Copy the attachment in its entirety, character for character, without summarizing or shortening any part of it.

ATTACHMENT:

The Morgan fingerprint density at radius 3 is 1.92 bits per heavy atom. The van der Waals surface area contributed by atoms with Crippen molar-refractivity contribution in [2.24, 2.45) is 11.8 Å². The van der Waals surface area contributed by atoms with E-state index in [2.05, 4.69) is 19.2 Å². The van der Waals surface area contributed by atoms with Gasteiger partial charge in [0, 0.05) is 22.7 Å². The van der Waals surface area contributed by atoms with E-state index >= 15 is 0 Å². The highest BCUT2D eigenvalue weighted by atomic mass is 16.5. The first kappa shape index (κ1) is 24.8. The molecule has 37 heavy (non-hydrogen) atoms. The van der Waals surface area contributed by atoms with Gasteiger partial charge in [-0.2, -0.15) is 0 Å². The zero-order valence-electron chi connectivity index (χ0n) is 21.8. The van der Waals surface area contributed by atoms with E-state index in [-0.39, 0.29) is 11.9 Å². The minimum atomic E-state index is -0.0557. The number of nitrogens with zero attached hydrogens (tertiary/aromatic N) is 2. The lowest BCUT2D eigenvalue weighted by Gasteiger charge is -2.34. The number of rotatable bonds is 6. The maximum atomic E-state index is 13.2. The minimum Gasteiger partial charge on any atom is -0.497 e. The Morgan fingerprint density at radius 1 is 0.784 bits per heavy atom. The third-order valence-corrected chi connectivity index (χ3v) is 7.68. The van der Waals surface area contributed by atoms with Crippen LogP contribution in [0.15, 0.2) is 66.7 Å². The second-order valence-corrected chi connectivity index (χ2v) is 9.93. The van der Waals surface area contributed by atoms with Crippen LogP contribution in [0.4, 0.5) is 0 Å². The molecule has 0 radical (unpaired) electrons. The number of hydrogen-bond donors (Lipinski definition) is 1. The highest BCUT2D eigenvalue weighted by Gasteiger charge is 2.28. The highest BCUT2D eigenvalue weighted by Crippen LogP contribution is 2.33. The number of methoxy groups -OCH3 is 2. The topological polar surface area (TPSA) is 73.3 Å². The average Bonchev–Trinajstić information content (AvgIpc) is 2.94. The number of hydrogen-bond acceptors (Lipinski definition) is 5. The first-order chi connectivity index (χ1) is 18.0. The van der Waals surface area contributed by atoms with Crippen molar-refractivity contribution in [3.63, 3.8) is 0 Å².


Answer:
The Morgan fingerprint density at radius 3 is 1.92 bits per heavy atom. The van der Waals surface area contributed by atoms with Crippen molar-refractivity contribution in [2.24, 2.45) is 11.8 Å². The van der Waals surface area contributed by atoms with E-state index in [2.05, 4.69) is 19.2 Å². The van der Waals surface area contributed by atoms with Gasteiger partial charge in [0, 0.05) is 22.7 Å². The van der Waals surface area contributed by atoms with E-state index >= 15 is 0 Å². The highest BCUT2D eigenvalue weighted by atomic mass is 16.5. The first kappa shape index (κ1) is 24.8. The molecule has 37 heavy (non-hydrogen) atoms. The van der Waals surface area contributed by atoms with Gasteiger partial charge in [-0.2, -0.15) is 0 Å². The zero-order valence-electron chi connectivity index (χ0n) is 21.8. The van der Waals surface area contributed by atoms with E-state index in [-0.39, 0.29) is 11.9 Å². The minimum atomic E-state index is -0.0557. The number of nitrogens with zero attached hydrogens (tertiary/aromatic N) is 2. The lowest BCUT2D eigenvalue weighted by Gasteiger charge is -2.34. The number of rotatable bonds is 6. The maximum atomic E-state index is 13.2. The minimum Gasteiger partial charge on any atom is -0.497 e. The Morgan fingerprint density at radius 1 is 0.784 bits per heavy atom. The third-order valence-corrected chi connectivity index (χ3v) is 7.68. The van der Waals surface area contributed by atoms with Crippen LogP contribution in [0.15, 0.2) is 66.7 Å². The second-order valence-corrected chi connectivity index (χ2v) is 9.93. The van der Waals surface area contributed by atoms with Crippen LogP contribution in [0.4, 0.5) is 0 Å². The molecule has 0 radical (unpaired) electrons. The number of hydrogen-bond donors (Lipinski definition) is 1. The highest BCUT2D eigenvalue weighted by Gasteiger charge is 2.28. The highest BCUT2D eigenvalue weighted by Crippen LogP contribution is 2.33. The number of methoxy groups -OCH3 is 2. The topological polar surface area (TPSA) is 73.3 Å². The average Bonchev–Trinajstić information content (AvgIpc) is 2.94. The number of hydrogen-bond acceptors (Lipinski definition) is 5. The first-order chi connectivity index (χ1) is 18.0. The van der Waals surface area contributed by atoms with Crippen molar-refractivity contribution in [3.63, 3.8) is 0 Å².